“At Samhain, witches cast spells to keep anything negative from the past — evil, harm, corruption, greed — out of the future. Cast spells to psychically contact our deceased forebears and retrieve ancient knowledge, thus preserving the great Web that stretches through many generations of human families.”
— Laurie Cabot, Celebrate the Earth
Samhain is the third and final harvest, the harvest of meat. The Old King is dead, and the Crone Goddess mourns him greatly during the next six weeks. The sun is at its lowest point on the horizon as measured by the ancient standing stones of Britain and Ireland, the reason the Celts chose this sabbat rather than Yule as their new year. To the ancient Celts, this holiday divided the year into two seasons, Winter and Summer. Samhain is the day on which the Celtic New Year and winter begin together, so it is a time for both beginnings and endings.
It is also the day we honor our dead. Now, while the veil between the worlds is thinnest, those who have died in the past year and those who are to be reincarnated pass through. The doors of the sidhe-mounds are open, and neither human nor faery need any magickal passwords to come and go. Our ancestors, the blessed dead, are more accessible, more approachable during the time of the dying of the land. Samhain is a day to commune with the dead and a celebration of the eternal cycle of reincarnation.
Candles: orange (represents magick of fire and remainder of fire in autumn leaves), black (collects and absorbs light and keeps you warm), white (sends out energy), silver, and gold (represents Moon and Sun).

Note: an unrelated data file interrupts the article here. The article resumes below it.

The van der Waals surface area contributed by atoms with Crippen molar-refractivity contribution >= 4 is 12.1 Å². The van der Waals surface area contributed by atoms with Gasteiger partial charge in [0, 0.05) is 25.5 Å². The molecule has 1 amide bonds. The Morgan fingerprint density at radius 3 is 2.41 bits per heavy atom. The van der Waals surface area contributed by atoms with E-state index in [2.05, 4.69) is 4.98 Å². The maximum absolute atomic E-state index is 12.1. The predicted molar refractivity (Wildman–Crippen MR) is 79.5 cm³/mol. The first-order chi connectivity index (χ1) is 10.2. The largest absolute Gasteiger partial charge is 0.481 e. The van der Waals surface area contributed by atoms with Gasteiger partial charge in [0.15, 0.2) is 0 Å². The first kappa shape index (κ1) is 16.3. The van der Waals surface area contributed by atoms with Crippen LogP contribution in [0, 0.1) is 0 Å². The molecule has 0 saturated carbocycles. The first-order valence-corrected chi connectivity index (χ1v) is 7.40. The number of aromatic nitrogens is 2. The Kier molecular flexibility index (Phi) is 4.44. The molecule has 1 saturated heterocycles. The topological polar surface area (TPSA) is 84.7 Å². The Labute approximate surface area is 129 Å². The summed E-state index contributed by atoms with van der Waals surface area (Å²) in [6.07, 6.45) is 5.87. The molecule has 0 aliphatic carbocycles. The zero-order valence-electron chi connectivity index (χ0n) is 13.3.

Incense: myrrh or patchouli
Decor: autumn flowers, small pumpkins, Indian corn, and gourds. Cauldron with black votive candle for petition magick (for writing resolutions on a strip of paper and burning in the candle flame)
Divination or scrying devises — tarot, obsidian ball, pendulum, runes, oghams, Ouija boards, black cauldron or bowl filled with black ink or water, or magick mirror, to name a few
An animal horn, feather or talon as a power symbol (Samhain is tradtionally the meat harvest)
Rosemary (for remembrance of our ancestors)
Mullein seeds (a projection for abundance)
Mugwort (to aid in divination)
Rue, calendula, sunflower petals and seeds, pumpkin seeds, turnip seeds, apple leaf, sage, mushrooms, wild ginseng, wormwood, tarragon, bay leaf, almond, hazelnut, passionflower, pine needles, nettle, garlic, hemlock cones, mandrake root
Black obsidian, smoky quartz, jet, amber, pyrite, garnet, granite, clear quartz, marble, sandstone, gold, diamond, iron, steel, ruby, hematite, brass
Make resolutions, write them on a small piece of parchment, and burn in a candle flame, preferably a black votive candle within a cauldron on the altar.
Wear costumes that reflect what we hope or wish for in the upcoming year.
Carve a jack-o-lantern. Place a spirit candle in it.
Drink apple cider spiced with cinnamon to honor the dead. Bury an apple or pomegranate in the garden as food for spirits passing by on their way to being reborn.
Set out a mute supper.
Make a mask of your shadow self.
Make a besom, or witches broom.
Make a witches ladder for protection or as an expression of what you hope to manifest in the year ahead.
Find a magick wand of oak, holly, ash, rowan, birch, hazel, elm, hawthorne or willow.
Let this be the traditional time that you make candles for the coming year, infusing them with color, power, herbs, and scent depending on the magickal purpose.
Meat dishes (especially pork), rosemary (for meat seasoning), pumpkin bread, pumpkin pie, roasted pumpkin seeds, mulled cider with spices, candy apples or other apple dishes, potatoes, roasted pumpkin seeds, nuts (representing resurrection and rebirth), especially hazel nuts and acorns.